Parents for Age-Appropriate Sex Education in Austin Independent School District (AISD)
Parents for Age-Appropriate Sex Education in Austin Independent School District (AISD)
Parents for Age-Appropriate Sex Education
The above image is from a Kindergarten lesson. There is a link at the end that will take you to the rest of the images (see 5th grade material) that are graphic in nature and unable to be used for viewing in this petition.
THIS IS TOO MUCH TOO SOON! PLEASE READ, SIGN, AND SHARE WITH YOUR COMMUNITY!
Dear Austin Independent School District (AISD) Board Members,
We are a diverse group of informed and concerned parents, taxpayers and citizens, united by the belief that our children deserve unbiased public education. Austin families want and deserve a sexual education program that promotes healthy choices and behaviors, is developmentally appropriate, medically accurate, evidence-based, unbiased, respects our community values, respects a diverse population, and abides by the law.
The K-8th grade Comprehensive Sexuality Education curriculum, Rights, Respect, Responsibility (3Rs), created by the political activist organization Advocates for Youth (AFY), was hastily adopted by AISD without widespread parent knowledge or input. It is a drastic departure from what is currently in place in our schools, is politically-biased, and is “too much, too soon” for our children. It is not developmentally and age appropriate, and does not adhere to Texas law.
AFY is an extremist organization with radical and controversial views about sex, including the belief that our children possess “inalienable sexual rights” from birth. We do not believe that any organization with these extreme and biased views has any place in the public education system.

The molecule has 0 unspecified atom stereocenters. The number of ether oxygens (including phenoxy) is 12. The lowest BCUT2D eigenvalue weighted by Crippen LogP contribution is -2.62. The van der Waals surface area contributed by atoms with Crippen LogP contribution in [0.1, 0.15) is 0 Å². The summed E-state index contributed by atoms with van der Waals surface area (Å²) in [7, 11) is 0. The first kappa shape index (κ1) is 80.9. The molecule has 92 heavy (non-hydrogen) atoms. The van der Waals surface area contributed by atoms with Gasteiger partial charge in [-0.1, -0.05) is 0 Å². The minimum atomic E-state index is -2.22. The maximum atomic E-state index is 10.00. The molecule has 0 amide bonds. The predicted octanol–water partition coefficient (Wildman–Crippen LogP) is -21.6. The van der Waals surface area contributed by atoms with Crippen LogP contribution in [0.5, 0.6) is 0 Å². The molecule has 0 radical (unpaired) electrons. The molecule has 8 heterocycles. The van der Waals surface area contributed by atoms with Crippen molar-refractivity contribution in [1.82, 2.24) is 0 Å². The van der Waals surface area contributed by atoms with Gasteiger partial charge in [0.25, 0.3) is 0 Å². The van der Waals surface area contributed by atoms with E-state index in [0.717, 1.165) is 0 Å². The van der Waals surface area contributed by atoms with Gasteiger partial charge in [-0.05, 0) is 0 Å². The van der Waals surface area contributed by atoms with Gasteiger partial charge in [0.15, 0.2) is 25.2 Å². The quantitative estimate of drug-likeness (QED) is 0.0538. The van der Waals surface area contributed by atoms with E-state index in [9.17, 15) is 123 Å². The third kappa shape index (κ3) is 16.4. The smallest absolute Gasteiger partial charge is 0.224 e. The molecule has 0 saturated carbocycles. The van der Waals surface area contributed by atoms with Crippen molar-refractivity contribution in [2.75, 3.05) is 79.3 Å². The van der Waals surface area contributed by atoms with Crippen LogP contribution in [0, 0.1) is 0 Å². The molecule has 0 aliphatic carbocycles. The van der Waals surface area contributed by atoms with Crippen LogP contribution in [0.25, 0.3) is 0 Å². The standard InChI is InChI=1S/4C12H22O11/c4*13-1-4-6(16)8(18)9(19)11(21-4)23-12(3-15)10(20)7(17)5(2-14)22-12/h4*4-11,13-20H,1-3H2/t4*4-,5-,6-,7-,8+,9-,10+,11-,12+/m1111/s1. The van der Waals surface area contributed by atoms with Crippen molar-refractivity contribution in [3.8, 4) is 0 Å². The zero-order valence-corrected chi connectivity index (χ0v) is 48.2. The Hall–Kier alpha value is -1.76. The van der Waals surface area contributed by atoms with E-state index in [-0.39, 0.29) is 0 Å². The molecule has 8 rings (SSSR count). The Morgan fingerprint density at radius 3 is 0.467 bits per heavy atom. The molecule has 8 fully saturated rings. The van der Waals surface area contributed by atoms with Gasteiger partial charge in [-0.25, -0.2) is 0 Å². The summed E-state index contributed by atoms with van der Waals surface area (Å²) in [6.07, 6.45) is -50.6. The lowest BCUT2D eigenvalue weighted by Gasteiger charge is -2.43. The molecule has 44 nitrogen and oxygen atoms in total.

- We respectfully request that AISD immediately suspend the use of the 3Rs and replace it with a curriculum that is age-appropriate, medically accurate, unbiased, and reflects community values.
- We ask that AISD give proper notification to all parents for feedback prior to adoption of the new curriculum.
- We recommend continued use of the 2017-18 sex education curriculum and ask that any future K-5 curriculum exclude sexuality instruction and be limited to health and wellness education with an emphasis on biology, and a puberty discussion in the 5th grade (as currently in place in AISD).
The issues we found with the 3Rs curriculum are as follows:
The chosen Curriculum does not follow Texas law (namely, the Texas Education Code and the Texas Health and Safety Code):
- Texas Education Code Section 28.004 (e) states “Any course materials and instruction relating to human sexuality, sexually transmitted diseases, or human immunodeficiency virus or acquired immune deficiency syndrome shall be selected by the board of trustees with the advice of the local school health advisory council and must: (1). Present abstinence from sexual activity as the preferred choice of behavior in relationship to all sexual activity for unmarried persons of school age; (2). Devote more attention to abstinence from sexual activity than any other behavior; (3). Emphasize that abstinence from sexual activity; if used consistently and correctly is the only method that is 100 percent effective in preventing pregnancy, sexually transmitted diseases infection with human immunodeficiency virus or acquired immune deficiency syndrome, and the emotional trauma associated with adolescent sexual activity; (4) direct adolescents to a standard of behavior in which abstinence from sexual activity before marriage is the most effective way to prevent pregnancy, sexually transmitted diseases, and infection with human immunodeficiency virus or acquired immune deficiency syndrome; and(5) teach contraception and condom use in terms of human use reality rates instead of theoretical laboratory rates, if instruction on contraception and condoms is included in curriculum content."